Equine Assisted Therapy for kids

Equine Therapy is a great form of therapy for kids, it provides many benefits including: kids generally love to be outside, they get to talk to a therapist about their problems and take part in exercises and play games to find solutions, they learn to look after and care for someone other than themselves, they learn how to form relationships and maintain relationships, they learn how to focus and set boundaries and the horses provide a non-judgemental friend to talk to.

The horses also teach kids valuable life skills like;

Being present, noticing how you feel about something and trusting that feeling; Being honest, horses are very honest and will give immediate feedback about whether they are comfortable or not;

Being congruent- saying what you feel and not pretending you are ok if you are not;

Awareness- being curious about everything around you, using all of your senses; Empathy- building a relationship with a horse requires empathy, it’s important to be curious about the horse and who he is and how different things feel otherwise the horse won’t trust you;

Clear communication skills- horses read our body language and respond to it, kids learn how to work with their own body language and how to read the horses body language in order to remain safe and build a relationship with the horse.

Horses also help kids to build confidence and self esteem- it takes a lot of courage and skill to build a relationship with a horse and to have the horse respect your wishes.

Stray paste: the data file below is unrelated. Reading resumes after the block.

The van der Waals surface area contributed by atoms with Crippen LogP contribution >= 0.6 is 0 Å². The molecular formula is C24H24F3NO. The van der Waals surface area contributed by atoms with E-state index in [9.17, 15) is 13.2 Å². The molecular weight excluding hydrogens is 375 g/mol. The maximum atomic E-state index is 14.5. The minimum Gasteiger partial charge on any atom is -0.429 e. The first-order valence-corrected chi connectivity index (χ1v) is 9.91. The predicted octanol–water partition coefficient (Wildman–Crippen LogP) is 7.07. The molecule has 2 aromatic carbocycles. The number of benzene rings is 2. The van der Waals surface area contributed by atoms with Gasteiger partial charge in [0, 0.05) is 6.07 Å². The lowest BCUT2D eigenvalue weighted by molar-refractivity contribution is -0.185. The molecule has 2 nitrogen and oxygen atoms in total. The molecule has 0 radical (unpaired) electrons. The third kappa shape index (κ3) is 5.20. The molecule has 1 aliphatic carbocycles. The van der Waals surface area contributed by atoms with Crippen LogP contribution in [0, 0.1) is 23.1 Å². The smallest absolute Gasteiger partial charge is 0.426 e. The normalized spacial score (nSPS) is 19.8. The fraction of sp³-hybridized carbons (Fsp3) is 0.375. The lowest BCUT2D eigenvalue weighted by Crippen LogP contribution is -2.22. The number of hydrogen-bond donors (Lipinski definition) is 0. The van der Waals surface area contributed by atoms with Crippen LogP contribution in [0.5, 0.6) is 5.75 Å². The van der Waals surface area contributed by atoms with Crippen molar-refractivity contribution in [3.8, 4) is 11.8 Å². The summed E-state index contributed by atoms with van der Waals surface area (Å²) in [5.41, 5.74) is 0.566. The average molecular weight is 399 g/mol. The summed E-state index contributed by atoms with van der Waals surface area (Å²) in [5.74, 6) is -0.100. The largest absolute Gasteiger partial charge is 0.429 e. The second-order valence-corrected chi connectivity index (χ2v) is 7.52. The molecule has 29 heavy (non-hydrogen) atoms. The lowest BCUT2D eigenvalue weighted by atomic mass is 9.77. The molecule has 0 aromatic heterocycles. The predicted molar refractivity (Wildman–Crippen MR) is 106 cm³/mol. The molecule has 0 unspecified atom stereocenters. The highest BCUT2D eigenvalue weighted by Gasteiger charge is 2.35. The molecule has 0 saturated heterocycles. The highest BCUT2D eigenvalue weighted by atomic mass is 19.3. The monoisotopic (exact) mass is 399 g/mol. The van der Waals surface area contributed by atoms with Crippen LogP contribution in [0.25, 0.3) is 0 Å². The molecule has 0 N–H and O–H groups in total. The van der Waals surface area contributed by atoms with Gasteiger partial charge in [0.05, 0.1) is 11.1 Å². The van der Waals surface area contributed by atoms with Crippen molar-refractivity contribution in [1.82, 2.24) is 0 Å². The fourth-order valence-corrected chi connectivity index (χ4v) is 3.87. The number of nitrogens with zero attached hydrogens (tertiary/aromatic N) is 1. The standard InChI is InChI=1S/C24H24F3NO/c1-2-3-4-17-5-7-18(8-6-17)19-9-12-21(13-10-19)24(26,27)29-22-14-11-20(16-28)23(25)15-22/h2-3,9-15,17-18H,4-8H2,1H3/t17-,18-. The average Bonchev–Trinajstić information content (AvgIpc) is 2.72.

In our equine therapy sessions, the kids often arrive with no horse experience, some kids are terrified and some are so excited that we have to use delay tactics at the gate! We start our sessions doing activities with each other about respectful touch and safety around horses. I want anyone who works alongside the horses to treat them with respect and kindness and so we talk about how to do that before we even enter the arena. These activities help the kids to become more aware of how their actions might impact others, it makes them slow down and think and explore different possibilities about behaviour.

In the sessions with the horses, the kids explore different ways of relating to the horses; what do I need to do to get the horse to want to be with me? What do I need to do to help the horse to calm down?

The horses provide instant feedback so kids get to see straight away how they are influencing the horse and then they have an opportunity to try another way. For example; Simon is a 13-year-old boy with Aspergers, he finds it very difficult to focus and to notice body language and non-verbal cues in others. Simon was doing an exercise with Phoenix and then he started to loose focus, Phoenix started to walk around in circles and stopped listening to Simon. Phoenix knew that Simon was no longer present and aware so Phoenix took the lead. Noticing Phoenix take over, Simon took some deep breaths and become present to himself, he started to connect with Phoenix again by talking to him and breathing deep. Phoenix stopped and came into Simon to rest beside him.

The horses provide really clear feedback to kids and an opportunity to build a friendship based on trust and connection.

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